Monday, August 20, 2007

Obama's core constituency - not racial, not geographic, but generational.

Robert Novak, Captain Ed, and James Joyner overlook the key element Barack Obama brings to a Democratic ticket.

From Novak's column in the Sun-Times:
"Anticipating that Sen. Hillary Clinton will clinch the Democratic presidential nomination, some supporters are beginning to argue against her choosing her principal rival -- Sen. Barack Obama -- for vice president. They maintain Obama provides no general election help for Clinton. As an African-American from Illinois, he represents an ethnic group and a state already solidly in the Democratic column."
Obama's fundamental focus has not changed since he announced his candidacy last February, as we related in our post "Obama declares candidacy for Vice-President & launches pre-emptive strike on Boomers":
"Barack used the word "generation" at least 12 times in the 20 minute speech. Apparently he is building his campaign on on a foundation of Baby Boomicide. One has to ask - why the generational focus? I submit, that this is a realistic political calculation by a young, self-assured, very smart, very ambitious politician, who understands that his path to the presidency requires a stepping stone as Vice-President.
A key element in the selection of any Vice-Presidential candidate, is to identify what constituency they bring to a ticket. From a purely political perspective, it is interesting to ask: Exactly what constituency does Barack Obama bring to a Democratic ticket? It is not his home state. Illinois is already True Blue. It is not the black vote, Hillary Clinton outpolls Barack Obama among blacks. But if Barack can bring a generational constituency, if he can mobilize a demographic block that historically cannot even be bothered to vote, then Barack would be a formidable addition to any Democratic ticket. This is a campaign to capture that constituency and trade it for a spot on the ticket."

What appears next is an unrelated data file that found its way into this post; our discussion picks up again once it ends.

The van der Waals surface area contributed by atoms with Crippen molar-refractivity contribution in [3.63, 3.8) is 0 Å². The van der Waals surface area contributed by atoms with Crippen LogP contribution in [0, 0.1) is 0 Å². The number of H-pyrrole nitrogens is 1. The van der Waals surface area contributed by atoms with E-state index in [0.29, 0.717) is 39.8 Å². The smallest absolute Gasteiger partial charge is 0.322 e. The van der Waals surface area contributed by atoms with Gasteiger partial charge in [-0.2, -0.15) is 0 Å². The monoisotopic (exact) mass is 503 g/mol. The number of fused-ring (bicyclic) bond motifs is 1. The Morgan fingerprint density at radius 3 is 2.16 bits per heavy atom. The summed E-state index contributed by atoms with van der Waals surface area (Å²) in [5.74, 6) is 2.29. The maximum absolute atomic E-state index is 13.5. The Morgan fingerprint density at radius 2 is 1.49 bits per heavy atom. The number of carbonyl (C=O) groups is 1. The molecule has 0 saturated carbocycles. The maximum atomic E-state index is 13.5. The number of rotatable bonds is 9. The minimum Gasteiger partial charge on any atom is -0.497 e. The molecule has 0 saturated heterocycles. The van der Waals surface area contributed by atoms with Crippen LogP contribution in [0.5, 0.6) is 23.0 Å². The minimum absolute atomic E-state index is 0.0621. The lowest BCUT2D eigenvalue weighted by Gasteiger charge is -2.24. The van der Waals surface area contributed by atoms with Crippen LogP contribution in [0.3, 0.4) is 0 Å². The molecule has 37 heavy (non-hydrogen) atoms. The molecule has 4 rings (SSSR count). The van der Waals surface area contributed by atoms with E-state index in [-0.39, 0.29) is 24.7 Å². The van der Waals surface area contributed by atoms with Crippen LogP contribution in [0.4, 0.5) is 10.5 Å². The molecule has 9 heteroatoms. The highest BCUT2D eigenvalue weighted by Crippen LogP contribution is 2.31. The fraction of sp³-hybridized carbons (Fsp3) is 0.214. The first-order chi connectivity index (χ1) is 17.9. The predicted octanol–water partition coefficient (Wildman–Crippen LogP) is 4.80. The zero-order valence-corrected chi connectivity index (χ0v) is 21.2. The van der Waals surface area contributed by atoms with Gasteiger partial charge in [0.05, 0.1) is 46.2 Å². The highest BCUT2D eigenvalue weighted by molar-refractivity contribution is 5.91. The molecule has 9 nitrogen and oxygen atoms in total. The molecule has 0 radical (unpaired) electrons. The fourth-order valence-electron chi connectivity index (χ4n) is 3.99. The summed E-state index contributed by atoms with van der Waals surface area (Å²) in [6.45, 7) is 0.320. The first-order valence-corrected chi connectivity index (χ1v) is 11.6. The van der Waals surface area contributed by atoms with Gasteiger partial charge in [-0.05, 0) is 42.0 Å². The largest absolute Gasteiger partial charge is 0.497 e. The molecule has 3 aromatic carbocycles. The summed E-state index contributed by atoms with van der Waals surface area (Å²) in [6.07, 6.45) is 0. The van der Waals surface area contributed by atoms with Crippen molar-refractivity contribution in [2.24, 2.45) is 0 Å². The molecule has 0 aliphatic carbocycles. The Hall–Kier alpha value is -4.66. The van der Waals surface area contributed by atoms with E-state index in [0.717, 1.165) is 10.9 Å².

This constituency cuts across racial and geographic lines, and would benefit Clinton (or any Democratic nominee) in every state in the country. If he doesn't screw the pooch in the campaign, it's a done deal. I'll add this as a DWSUWF prediction (see previous post): Regardless of the Democratic candidate nominated to head the ticket, Barack Obama will be the Vice-President nominee.

Divided and Balanced.™ Now that is fair.


James said...

Regardless of the Democratic candidate nominated to head the ticket, Barack Obama will be the Vice-President nominee.

Unless, presumably, Obama himself is the nominee! One would think that he has the best chance of any non-HRC candidate to win, given his fundraising success and the enthusiasm of his base.

mw said...

It could happen, but I just don't see it. Demographically, at least one more Boomer President is in the cards. Even if he wins the nomination, he probably cannot win the general election. The Dems can capitalize on his fund raising success and co-opt his enthusiastic supporters by including him on the ticket as VP. After 4 or 8 years as VP, the nomination and probably the election is his by acclamation. I just think that is a far more likely scenario.

Anonymous said...

I don't think Obama wants to settle for VP but I'm certain that the DNC is going to strongly pressure him to accept it.

mw said...

dyre42 - Of course he does not want to settle for VP, but he is smart enough to realize he cannot overcome both the "experience issue" and latent racism in a general election. After four or eight years experience "a heartbeat away" the electorate will be accustomed to thinking of him in a Presidential role. Whether by election, resignation, or "other" - the VP role is the most predictable path to a parties nomination in recent US history: Johnson, Humphrey, Nixon, Ford, Mondale, Bush 41, Gore - all VP's before becoming the party standard bearer.

QoDys - Wonder what will be Hillary "cool" equivalent of Bill playing the sax on the tonight show? How about getting busted for driving the wrong way on a freeway while under the influence, checking into rehab, then a confessional appearance on Oprah?

Anonymous said...

Alright, I'm going to trust your power of prognostication on this one.

I hope you're right, kind of, although I'd rather see one of the nobody candidates win.